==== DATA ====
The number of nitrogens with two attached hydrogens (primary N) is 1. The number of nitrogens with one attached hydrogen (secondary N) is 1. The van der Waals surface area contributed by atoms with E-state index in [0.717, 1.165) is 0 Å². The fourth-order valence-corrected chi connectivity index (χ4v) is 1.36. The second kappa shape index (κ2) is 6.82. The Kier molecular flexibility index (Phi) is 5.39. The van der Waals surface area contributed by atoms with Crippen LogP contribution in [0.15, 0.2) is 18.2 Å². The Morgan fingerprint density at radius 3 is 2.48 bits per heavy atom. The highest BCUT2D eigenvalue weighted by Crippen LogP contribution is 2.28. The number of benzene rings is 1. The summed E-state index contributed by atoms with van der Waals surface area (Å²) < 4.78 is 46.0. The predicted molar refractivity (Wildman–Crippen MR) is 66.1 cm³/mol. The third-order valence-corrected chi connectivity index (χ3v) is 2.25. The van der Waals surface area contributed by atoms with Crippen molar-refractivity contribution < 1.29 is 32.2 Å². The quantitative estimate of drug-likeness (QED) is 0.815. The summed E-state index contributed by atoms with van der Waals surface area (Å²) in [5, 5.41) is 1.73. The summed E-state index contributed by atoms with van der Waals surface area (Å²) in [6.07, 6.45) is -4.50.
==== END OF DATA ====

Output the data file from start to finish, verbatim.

The number of nitrogens with two attached hydrogens (primary N) is 1. The number of nitrogens with one attached hydrogen (secondary N) is 1. The van der Waals surface area contributed by atoms with E-state index in [0.717, 1.165) is 0 Å². The fourth-order valence-corrected chi connectivity index (χ4v) is 1.36. The second kappa shape index (κ2) is 6.82. The Kier molecular flexibility index (Phi) is 5.39. The van der Waals surface area contributed by atoms with Crippen LogP contribution in [0.15, 0.2) is 18.2 Å². The Morgan fingerprint density at radius 3 is 2.48 bits per heavy atom. The highest BCUT2D eigenvalue weighted by Crippen LogP contribution is 2.28. The number of benzene rings is 1. The summed E-state index contributed by atoms with van der Waals surface area (Å²) < 4.78 is 46.0. The predicted molar refractivity (Wildman–Crippen MR) is 66.1 cm³/mol. The third-order valence-corrected chi connectivity index (χ3v) is 2.25. The van der Waals surface area contributed by atoms with Crippen molar-refractivity contribution < 1.29 is 32.2 Å². The quantitative estimate of drug-likeness (QED) is 0.815. The summed E-state index contributed by atoms with van der Waals surface area (Å²) in [5, 5.41) is 1.73. The summed E-state index contributed by atoms with van der Waals surface area (Å²) in [6.07, 6.45) is -4.50.